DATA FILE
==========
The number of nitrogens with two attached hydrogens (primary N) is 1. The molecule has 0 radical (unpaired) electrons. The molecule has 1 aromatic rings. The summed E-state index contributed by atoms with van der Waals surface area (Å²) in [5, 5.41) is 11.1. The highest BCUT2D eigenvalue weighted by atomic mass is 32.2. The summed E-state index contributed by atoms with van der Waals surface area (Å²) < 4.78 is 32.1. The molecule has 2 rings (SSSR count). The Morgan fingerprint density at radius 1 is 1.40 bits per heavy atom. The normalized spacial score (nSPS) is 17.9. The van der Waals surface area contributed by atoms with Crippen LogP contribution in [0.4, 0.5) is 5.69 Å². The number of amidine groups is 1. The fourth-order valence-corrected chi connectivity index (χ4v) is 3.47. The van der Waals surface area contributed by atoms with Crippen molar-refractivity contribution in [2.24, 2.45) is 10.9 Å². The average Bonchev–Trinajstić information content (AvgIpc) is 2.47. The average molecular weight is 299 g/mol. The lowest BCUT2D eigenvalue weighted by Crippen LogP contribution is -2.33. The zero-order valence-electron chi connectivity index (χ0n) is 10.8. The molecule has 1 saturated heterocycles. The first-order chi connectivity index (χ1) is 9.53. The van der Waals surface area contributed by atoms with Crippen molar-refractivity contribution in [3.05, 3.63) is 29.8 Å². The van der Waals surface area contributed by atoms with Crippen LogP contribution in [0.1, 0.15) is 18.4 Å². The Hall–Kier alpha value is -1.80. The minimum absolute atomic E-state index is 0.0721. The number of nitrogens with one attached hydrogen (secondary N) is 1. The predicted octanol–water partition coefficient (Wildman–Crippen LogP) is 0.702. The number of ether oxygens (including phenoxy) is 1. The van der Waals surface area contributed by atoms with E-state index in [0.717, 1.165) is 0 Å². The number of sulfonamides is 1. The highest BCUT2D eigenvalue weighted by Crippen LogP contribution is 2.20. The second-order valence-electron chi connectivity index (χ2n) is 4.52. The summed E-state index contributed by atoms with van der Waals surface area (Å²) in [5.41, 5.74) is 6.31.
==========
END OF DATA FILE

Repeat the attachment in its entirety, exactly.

The number of nitrogens with two attached hydrogens (primary N) is 1. The molecule has 0 radical (unpaired) electrons. The molecule has 1 aromatic rings. The summed E-state index contributed by atoms with van der Waals surface area (Å²) in [5, 5.41) is 11.1. The highest BCUT2D eigenvalue weighted by atomic mass is 32.2. The summed E-state index contributed by atoms with van der Waals surface area (Å²) < 4.78 is 32.1. The molecule has 2 rings (SSSR count). The Morgan fingerprint density at radius 1 is 1.40 bits per heavy atom. The normalized spacial score (nSPS) is 17.9. The van der Waals surface area contributed by atoms with Crippen LogP contribution in [0.4, 0.5) is 5.69 Å². The number of amidine groups is 1. The fourth-order valence-corrected chi connectivity index (χ4v) is 3.47. The van der Waals surface area contributed by atoms with Crippen molar-refractivity contribution in [2.24, 2.45) is 10.9 Å². The average Bonchev–Trinajstić information content (AvgIpc) is 2.47. The average molecular weight is 299 g/mol. The lowest BCUT2D eigenvalue weighted by Crippen LogP contribution is -2.33. The zero-order valence-electron chi connectivity index (χ0n) is 10.8. The molecule has 1 saturated heterocycles. The first-order chi connectivity index (χ1) is 9.53. The van der Waals surface area contributed by atoms with Crippen molar-refractivity contribution in [3.05, 3.63) is 29.8 Å². The van der Waals surface area contributed by atoms with Crippen LogP contribution in [0.1, 0.15) is 18.4 Å². The Hall–Kier alpha value is -1.80. The minimum absolute atomic E-state index is 0.0721. The number of nitrogens with one attached hydrogen (secondary N) is 1. The predicted octanol–water partition coefficient (Wildman–Crippen LogP) is 0.702. The number of ether oxygens (including phenoxy) is 1. The van der Waals surface area contributed by atoms with E-state index in [0.717, 1.165) is 0 Å². The number of sulfonamides is 1. The highest BCUT2D eigenvalue weighted by Crippen LogP contribution is 2.20. The second-order valence-electron chi connectivity index (χ2n) is 4.52. The summed E-state index contributed by atoms with van der Waals surface area (Å²) in [5.41, 5.74) is 6.31.